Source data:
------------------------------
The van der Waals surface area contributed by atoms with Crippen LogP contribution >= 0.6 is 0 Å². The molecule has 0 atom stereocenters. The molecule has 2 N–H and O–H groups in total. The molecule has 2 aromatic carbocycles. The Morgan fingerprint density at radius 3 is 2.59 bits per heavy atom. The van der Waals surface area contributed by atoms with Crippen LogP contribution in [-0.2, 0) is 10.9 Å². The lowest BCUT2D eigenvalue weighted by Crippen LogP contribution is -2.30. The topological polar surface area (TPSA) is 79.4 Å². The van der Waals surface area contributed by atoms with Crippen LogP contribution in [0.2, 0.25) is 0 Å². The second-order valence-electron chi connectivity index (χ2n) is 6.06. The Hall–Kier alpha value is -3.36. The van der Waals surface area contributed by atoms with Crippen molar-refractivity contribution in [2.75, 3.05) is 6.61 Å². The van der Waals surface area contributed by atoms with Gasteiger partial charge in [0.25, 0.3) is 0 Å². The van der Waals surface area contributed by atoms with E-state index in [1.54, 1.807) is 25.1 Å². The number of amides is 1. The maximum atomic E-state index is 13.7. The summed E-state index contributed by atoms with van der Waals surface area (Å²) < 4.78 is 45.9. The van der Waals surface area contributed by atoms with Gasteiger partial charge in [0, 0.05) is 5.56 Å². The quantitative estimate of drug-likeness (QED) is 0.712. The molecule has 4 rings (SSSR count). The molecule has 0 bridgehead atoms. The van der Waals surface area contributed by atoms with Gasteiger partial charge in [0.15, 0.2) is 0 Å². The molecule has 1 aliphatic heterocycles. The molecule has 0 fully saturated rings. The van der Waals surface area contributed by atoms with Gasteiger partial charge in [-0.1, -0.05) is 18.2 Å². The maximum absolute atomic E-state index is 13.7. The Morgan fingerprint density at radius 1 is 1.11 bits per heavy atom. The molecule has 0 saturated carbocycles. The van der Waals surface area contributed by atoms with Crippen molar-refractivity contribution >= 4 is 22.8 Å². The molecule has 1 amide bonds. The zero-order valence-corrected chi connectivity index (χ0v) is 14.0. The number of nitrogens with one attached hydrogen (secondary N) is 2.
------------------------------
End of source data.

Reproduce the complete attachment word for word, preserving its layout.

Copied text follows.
The van der Waals surface area contributed by atoms with Crippen LogP contribution >= 0.6 is 0 Å². The molecule has 0 atom stereocenters. The molecule has 2 N–H and O–H groups in total. The molecule has 2 aromatic carbocycles. The Morgan fingerprint density at radius 3 is 2.59 bits per heavy atom. The van der Waals surface area contributed by atoms with Crippen LogP contribution in [-0.2, 0) is 10.9 Å². The lowest BCUT2D eigenvalue weighted by Crippen LogP contribution is -2.30. The topological polar surface area (TPSA) is 79.4 Å². The van der Waals surface area contributed by atoms with Crippen LogP contribution in [0.2, 0.25) is 0 Å². The second-order valence-electron chi connectivity index (χ2n) is 6.06. The Hall–Kier alpha value is -3.36. The van der Waals surface area contributed by atoms with Crippen molar-refractivity contribution in [2.75, 3.05) is 6.61 Å². The van der Waals surface area contributed by atoms with Gasteiger partial charge in [0.25, 0.3) is 0 Å². The van der Waals surface area contributed by atoms with E-state index in [1.54, 1.807) is 25.1 Å². The number of amides is 1. The maximum atomic E-state index is 13.7. The summed E-state index contributed by atoms with van der Waals surface area (Å²) < 4.78 is 45.9. The van der Waals surface area contributed by atoms with Gasteiger partial charge in [0, 0.05) is 5.56 Å². The quantitative estimate of drug-likeness (QED) is 0.712. The molecule has 4 rings (SSSR count). The molecule has 0 bridgehead atoms. The van der Waals surface area contributed by atoms with Gasteiger partial charge in [0.15, 0.2) is 0 Å². The molecule has 1 aliphatic heterocycles. The molecule has 0 fully saturated rings. The van der Waals surface area contributed by atoms with Gasteiger partial charge in [-0.1, -0.05) is 18.2 Å². The maximum absolute atomic E-state index is 13.7. The Morgan fingerprint density at radius 1 is 1.11 bits per heavy atom. The molecule has 0 saturated carbocycles. The van der Waals surface area contributed by atoms with Crippen molar-refractivity contribution >= 4 is 22.8 Å². The molecule has 1 amide bonds. The zero-order valence-corrected chi connectivity index (χ0v) is 14.0. The number of nitrogens with one attached hydrogen (secondary N) is 2.